A molecular approach to dominance in hypophosphatasia.

Laboratoire de Cytogénétique et Génétique Moléculaire Humaine, Bâtiment Fermat, Université de Versailles-Saint Quentin en Yvelines, 45 Avenue des Etats-Unis, 78035 Versailles Cedex, France.
Human Genetics (Impact Factor: 4.52). 08/2001; 109(1):99-108. DOI: 10.1007/s004390100546
Source: PubMed

ABSTRACT Hypophosphatasia is an inherited disorder characterized by defective bone mineralization and a deficiency of tissue-nonspecific alkaline phosphatase (TNSALP) activity. The disease is highly variable in its clinical expression, because of various mutations in the TNSALP gene. In approximately 14% of the patients tested in our laboratory, only one TNSALP gene mutation was found, despite exhaustive sequencing of the gene, suggesting that missing mutations are harbored in intron or regulatory sequences or that the disease is dominantly transmitted. The distinction between these two situations is of importance, especially in terms of genetic counseling, but dominance is sometimes difficult to conclusively determine by using familial analysis since expression of the disease may be highly variable, with parents of even severely affected children showing no or extremely mild symptoms of the disease. We report here the study of eight point mutations (G46 V, A99T, S164L, R167 W, R206 W, G232 V, N461I, I473F) found in patients with no other detectable mutation. Three of these mutations, G46 V, S164L, and I473F, have not previously been described. Pedigree and/or serum alkaline phosphatase data suggested possible dominant transmission in families with A99T, R167 W, and G232 V. By means of site-directed mutagenesis, transfections in COS-1 cells, and three-dimensional (3D) modeling, we evaluated the possible dominant effect of these eight mutations. The results showed that four of these mutations (G46 V, A99T, R167 W, and N461I) exhibited a negative dominant effect by inhibiting the enzymatic activity of the heterodimer, whereas the four others did not show such inhibition. Strong inhibition resulted in severe hypophosphatasia, whereas partial inhibition resulted in milder forms of the disease. Analysis of the 3D model of the enzyme showed that mutations exhibiting a dominant effect were clustered in two regions, viz., the active site and an area probably interacting with a region having a particular biological function such as dimerization, tetramerization, or membrane anchoring.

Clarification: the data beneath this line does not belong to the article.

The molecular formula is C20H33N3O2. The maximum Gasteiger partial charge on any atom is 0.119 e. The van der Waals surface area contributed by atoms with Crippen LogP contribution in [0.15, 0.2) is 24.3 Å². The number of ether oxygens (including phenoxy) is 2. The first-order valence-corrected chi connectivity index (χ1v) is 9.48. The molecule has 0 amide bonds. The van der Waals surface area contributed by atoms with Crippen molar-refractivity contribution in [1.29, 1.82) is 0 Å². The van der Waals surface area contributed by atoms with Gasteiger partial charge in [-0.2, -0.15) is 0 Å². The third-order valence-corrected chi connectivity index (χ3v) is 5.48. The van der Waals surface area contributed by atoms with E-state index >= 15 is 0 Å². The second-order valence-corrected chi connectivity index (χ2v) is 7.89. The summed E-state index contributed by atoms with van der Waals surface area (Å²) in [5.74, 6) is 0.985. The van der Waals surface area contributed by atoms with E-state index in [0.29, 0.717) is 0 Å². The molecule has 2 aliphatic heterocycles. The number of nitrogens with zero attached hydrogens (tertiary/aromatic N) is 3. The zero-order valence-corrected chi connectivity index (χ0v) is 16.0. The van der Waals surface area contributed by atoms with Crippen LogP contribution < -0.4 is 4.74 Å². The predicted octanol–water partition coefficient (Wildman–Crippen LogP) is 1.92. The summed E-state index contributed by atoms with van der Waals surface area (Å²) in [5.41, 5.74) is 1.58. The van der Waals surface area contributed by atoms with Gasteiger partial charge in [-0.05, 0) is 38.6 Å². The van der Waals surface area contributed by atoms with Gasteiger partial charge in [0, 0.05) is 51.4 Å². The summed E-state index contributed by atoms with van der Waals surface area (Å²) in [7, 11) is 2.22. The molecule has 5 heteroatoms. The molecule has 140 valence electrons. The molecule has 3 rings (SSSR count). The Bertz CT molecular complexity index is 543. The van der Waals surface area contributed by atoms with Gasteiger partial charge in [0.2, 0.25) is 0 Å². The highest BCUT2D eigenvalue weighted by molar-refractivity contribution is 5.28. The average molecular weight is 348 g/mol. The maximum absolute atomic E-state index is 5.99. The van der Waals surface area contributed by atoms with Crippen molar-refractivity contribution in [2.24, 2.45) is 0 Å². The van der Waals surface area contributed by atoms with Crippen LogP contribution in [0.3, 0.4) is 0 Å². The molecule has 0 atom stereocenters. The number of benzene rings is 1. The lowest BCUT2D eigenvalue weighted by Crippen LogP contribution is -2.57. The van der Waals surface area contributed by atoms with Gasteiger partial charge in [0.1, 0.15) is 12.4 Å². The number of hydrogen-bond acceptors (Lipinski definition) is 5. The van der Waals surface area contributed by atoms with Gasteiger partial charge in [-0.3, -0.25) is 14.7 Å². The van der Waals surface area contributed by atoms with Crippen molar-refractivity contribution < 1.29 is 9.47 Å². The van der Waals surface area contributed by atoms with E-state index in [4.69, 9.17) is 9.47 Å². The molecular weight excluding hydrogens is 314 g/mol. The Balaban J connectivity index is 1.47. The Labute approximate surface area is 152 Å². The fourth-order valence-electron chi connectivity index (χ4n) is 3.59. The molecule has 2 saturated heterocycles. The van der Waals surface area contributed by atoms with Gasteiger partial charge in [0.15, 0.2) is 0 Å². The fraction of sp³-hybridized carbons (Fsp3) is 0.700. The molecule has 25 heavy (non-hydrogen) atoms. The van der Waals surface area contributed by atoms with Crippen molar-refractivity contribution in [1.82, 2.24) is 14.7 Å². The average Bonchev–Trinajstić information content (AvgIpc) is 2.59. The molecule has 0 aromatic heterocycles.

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    ABSTRACT: Hypophosphatasia is a rare inherited disorder characterized by defective bone and teeth mineralization, and deficiency of serum and bone alkaline phosphatase activity. The prevalence of severe forms of the disease has been estimated at 1/100 000. The symptoms are highly variable in their clinical expression, which ranges from stillbirth without mineralized bone to early loss of teeth without bone symptoms. Depending on the age at diagnosis, six clinical forms are currently recognized: perinatal (lethal), perinatal benign, infantile, childhood, adult and odontohypophosphatasia. In the lethal perinatal form, the patients show markedly impaired mineralization in utero. In the prenatal benign form these symptoms are spontaneously improved. Clinical symptoms of the infantile form are respiratory complications, premature craniosynostosis, widespread demineralization and rachitic changes in the metaphyses. The childhood form is characterized by skeletal deformities, short stature, and waddling gait, and the adult form by stress fractures, thigh pain, chondrocalcinosis and marked osteoarthropathy. Odontohypophosphatasia is characterized by premature exfoliation of fully rooted primary teeth and/or severe dental caries, often not associated with abnormalities of the skeletal system. The disease is due to mutations in the liver/bone/kidney alkaline phosphatase gene (ALPL; OMIM# 171760) encoding the tissue-nonspecific alkaline phosphatase (TNAP). The diagnosis is based on laboratory assays and DNA sequencing of the ALPL gene. Serum alkaline phosphatase (AP) activity is markedly reduced in hypophosphatasia, while urinary phosphoethanolamine (PEA) is increased. By using sequencing, approximately 95% of mutations are detected in severe (perinatal and infantile) hypophosphatasia. Genetic counseling of the disease is complicated by the variable inheritance pattern (autosomal dominant or autosomal recessive), the existence of the uncommon prenatal benign form, and by incomplete penetrance of the trait. Prenatal assessment of severe hypophosphatasia by mutation analysis of chorionic villus DNA is possible. There is no curative treatment for hypophosphatasia, but symptomatic treatments such as non-steroidal anti-inflammatory drugs or teriparatide have been shown to be of benefit. Enzyme replacement therapy will be certainly the most promising challenge of the next few years.